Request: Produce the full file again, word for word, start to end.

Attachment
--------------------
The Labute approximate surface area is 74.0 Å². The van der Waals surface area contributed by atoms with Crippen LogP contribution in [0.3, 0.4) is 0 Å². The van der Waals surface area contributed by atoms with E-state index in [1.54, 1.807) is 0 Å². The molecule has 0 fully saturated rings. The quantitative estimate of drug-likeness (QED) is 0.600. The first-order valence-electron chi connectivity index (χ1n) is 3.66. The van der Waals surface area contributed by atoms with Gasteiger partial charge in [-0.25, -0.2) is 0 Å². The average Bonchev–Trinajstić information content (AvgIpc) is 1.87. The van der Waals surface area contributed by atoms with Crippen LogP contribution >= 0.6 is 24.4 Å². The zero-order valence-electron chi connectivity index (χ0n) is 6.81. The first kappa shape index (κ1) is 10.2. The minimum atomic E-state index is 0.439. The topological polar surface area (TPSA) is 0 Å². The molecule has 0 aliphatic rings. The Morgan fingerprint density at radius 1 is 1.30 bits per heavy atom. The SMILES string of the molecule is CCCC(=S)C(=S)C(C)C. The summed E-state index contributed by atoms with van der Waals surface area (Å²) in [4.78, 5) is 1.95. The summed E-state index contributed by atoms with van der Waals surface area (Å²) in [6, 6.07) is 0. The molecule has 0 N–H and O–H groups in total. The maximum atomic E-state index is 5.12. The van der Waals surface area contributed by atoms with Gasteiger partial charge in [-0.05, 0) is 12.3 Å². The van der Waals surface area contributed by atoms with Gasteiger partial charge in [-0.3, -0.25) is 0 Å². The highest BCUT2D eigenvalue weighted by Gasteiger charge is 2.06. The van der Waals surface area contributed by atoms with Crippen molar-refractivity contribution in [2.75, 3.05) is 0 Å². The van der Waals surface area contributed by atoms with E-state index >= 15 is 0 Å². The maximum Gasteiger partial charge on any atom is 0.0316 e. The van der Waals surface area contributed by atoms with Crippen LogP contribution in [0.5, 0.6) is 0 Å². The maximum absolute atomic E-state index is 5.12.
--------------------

The Labute approximate surface area is 74.0 Å². The van der Waals surface area contributed by atoms with Crippen LogP contribution in [0.3, 0.4) is 0 Å². The van der Waals surface area contributed by atoms with E-state index in [1.54, 1.807) is 0 Å². The molecule has 0 fully saturated rings. The quantitative estimate of drug-likeness (QED) is 0.600. The first-order valence-electron chi connectivity index (χ1n) is 3.66. The van der Waals surface area contributed by atoms with Gasteiger partial charge in [-0.25, -0.2) is 0 Å². The average Bonchev–Trinajstić information content (AvgIpc) is 1.87. The van der Waals surface area contributed by atoms with Crippen LogP contribution >= 0.6 is 24.4 Å². The zero-order valence-electron chi connectivity index (χ0n) is 6.81. The first kappa shape index (κ1) is 10.2. The minimum atomic E-state index is 0.439. The topological polar surface area (TPSA) is 0 Å². The molecule has 0 aliphatic rings. The Morgan fingerprint density at radius 1 is 1.30 bits per heavy atom. The SMILES string of the molecule is CCCC(=S)C(=S)C(C)C. The summed E-state index contributed by atoms with van der Waals surface area (Å²) in [4.78, 5) is 1.95. The summed E-state index contributed by atoms with van der Waals surface area (Å²) in [6, 6.07) is 0. The molecule has 0 N–H and O–H groups in total. The maximum atomic E-state index is 5.12. The van der Waals surface area contributed by atoms with Gasteiger partial charge in [-0.05, 0) is 12.3 Å². The van der Waals surface area contributed by atoms with Gasteiger partial charge in [-0.3, -0.25) is 0 Å². The highest BCUT2D eigenvalue weighted by Gasteiger charge is 2.06. The van der Waals surface area contributed by atoms with Crippen molar-refractivity contribution in [2.75, 3.05) is 0 Å². The van der Waals surface area contributed by atoms with E-state index >= 15 is 0 Å². The maximum Gasteiger partial charge on any atom is 0.0316 e. The van der Waals surface area contributed by atoms with Crippen LogP contribution in [0.5, 0.6) is 0 Å². The maximum absolute atomic E-state index is 5.12.